This Roundtable continues the discussion from two weeks ago on recommending books for fans of George R. R. Martin. The discussion moved away from specific titles and wandered into the way ways that we group fiction. What does it mean when fans of X may like Y? How come X number of people can point at a book and come up with X + N different labels for it? And what the heck is the difference between Paranormal Romance and Urban Fantasy, anyhow?
Read on for the view points of Stefan Dziemianowicz, Cat Rambo, Gardner Dozois, Cecelia Holland, Paul Witcover, and N. K. Jemisin.
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And doesn’t the very notion of “genre” suggest a collective of themes, tropes (did I really just use this word?), set pieces, and signifiers that are repeated regularly across stories, albeit not always in the same order or configurations?
I’m mindful of the pulp magazine era, when scores of hardboiled detective fiction magazines published virtually the same contents by the same writers under slightly different titles. There wasn’t a lot of originality because publishers found that sameness sold.
I’d also say that if I were recommending fantasy for someone who liked GRRM, I’d ask them first what they liked about it. Someone who said “the political stuff” would merit a different answer than the person who waxed enthusiastic about the dragons.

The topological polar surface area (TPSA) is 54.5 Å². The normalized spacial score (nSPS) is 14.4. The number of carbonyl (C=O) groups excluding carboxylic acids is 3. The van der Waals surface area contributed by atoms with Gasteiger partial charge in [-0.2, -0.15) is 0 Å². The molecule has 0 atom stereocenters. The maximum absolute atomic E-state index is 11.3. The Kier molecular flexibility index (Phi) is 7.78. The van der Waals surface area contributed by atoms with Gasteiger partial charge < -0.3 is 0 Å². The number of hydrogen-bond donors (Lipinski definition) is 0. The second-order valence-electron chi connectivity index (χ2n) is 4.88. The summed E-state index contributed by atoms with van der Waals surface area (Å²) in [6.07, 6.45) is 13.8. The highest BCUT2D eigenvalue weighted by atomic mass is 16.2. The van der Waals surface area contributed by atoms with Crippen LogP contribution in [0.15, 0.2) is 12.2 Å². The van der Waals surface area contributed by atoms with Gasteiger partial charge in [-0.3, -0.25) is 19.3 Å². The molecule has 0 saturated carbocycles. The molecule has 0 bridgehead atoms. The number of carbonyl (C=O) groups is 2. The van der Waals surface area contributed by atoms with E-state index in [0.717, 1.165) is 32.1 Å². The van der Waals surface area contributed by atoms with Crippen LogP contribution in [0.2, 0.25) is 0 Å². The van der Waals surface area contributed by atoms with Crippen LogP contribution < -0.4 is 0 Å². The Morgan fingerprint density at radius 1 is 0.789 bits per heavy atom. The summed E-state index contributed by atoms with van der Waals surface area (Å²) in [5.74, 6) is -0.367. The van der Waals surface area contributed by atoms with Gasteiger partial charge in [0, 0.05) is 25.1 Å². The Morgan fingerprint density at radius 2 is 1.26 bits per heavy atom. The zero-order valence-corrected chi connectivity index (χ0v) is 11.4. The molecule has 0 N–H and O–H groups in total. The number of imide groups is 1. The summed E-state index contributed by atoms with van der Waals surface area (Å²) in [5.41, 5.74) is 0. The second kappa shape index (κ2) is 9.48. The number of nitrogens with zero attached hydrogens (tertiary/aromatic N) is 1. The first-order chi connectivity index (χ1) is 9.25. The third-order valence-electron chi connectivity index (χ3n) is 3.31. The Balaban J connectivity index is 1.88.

There seems to be a somewhat blurry line between “epic fantasy” and “swords and sorcery.” Is there a difference? The distinction between “epic fantasy” and “High Fantasy” may also be a bit blurry. Is GRRM really even “High Fantasy?”
My problem with this is, I don’t know if readers actually know why they like a certain book (reviews on Amazon confirming this), and while publishing believes if readers like A, and A is almost the same as B, they’ll like B too, we all know in our hearts of hearts (because this is how we read) what we want is something we never saw before, something that stuns us and amazes us, knocks us out of our chairs. For instance, Reindeer Moon, not epic, certainly some kind of fantasy, or The Worm Ouroboros. Readers are not an audience. They’re active searchers who use stories to promote their own quests.
Not to get off-topic, but this reminds me that I recently talked with a fan who was incredulous that someone reviewed a Charlaine Harris novel for a major newspaper and never once mentioned the term “urban fantasy”–which prompted me to remind her that outside of the genre, if not within, these subgenres and sub-subgenres have little meaning to the vast majority of readers.
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